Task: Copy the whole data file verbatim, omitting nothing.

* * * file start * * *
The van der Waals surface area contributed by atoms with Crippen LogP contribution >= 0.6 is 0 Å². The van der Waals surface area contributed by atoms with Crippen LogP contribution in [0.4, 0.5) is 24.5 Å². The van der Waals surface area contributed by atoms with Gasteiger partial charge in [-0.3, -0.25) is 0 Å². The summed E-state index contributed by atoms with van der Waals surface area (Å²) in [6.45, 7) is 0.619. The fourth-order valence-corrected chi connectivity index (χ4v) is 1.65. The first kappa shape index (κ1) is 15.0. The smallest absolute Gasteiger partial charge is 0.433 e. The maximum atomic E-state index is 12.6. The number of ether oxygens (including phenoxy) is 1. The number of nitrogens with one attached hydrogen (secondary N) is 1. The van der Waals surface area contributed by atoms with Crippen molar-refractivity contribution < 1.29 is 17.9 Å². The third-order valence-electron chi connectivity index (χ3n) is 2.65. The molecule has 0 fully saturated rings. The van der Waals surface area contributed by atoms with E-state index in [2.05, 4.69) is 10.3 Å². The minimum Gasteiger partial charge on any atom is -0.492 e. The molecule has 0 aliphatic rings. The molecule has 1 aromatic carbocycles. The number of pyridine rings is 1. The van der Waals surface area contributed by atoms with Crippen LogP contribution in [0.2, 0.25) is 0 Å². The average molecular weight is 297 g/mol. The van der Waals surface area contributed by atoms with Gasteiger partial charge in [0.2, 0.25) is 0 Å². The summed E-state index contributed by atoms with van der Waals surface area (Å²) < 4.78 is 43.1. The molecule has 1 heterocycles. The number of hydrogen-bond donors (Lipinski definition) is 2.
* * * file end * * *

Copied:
The van der Waals surface area contributed by atoms with Crippen LogP contribution >= 0.6 is 0 Å². The van der Waals surface area contributed by atoms with Crippen LogP contribution in [0.4, 0.5) is 24.5 Å². The van der Waals surface area contributed by atoms with Gasteiger partial charge in [-0.3, -0.25) is 0 Å². The summed E-state index contributed by atoms with van der Waals surface area (Å²) in [6.45, 7) is 0.619. The fourth-order valence-corrected chi connectivity index (χ4v) is 1.65. The first kappa shape index (κ1) is 15.0. The smallest absolute Gasteiger partial charge is 0.433 e. The maximum atomic E-state index is 12.6. The number of ether oxygens (including phenoxy) is 1. The number of nitrogens with one attached hydrogen (secondary N) is 1. The van der Waals surface area contributed by atoms with Crippen molar-refractivity contribution < 1.29 is 17.9 Å². The third-order valence-electron chi connectivity index (χ3n) is 2.65. The molecule has 0 fully saturated rings. The van der Waals surface area contributed by atoms with E-state index in [2.05, 4.69) is 10.3 Å². The minimum Gasteiger partial charge on any atom is -0.492 e. The molecule has 0 aliphatic rings. The molecule has 1 aromatic carbocycles. The number of pyridine rings is 1. The van der Waals surface area contributed by atoms with Crippen LogP contribution in [0.2, 0.25) is 0 Å². The average molecular weight is 297 g/mol. The van der Waals surface area contributed by atoms with Gasteiger partial charge in [0.2, 0.25) is 0 Å². The summed E-state index contributed by atoms with van der Waals surface area (Å²) < 4.78 is 43.1. The molecule has 1 heterocycles. The number of hydrogen-bond donors (Lipinski definition) is 2.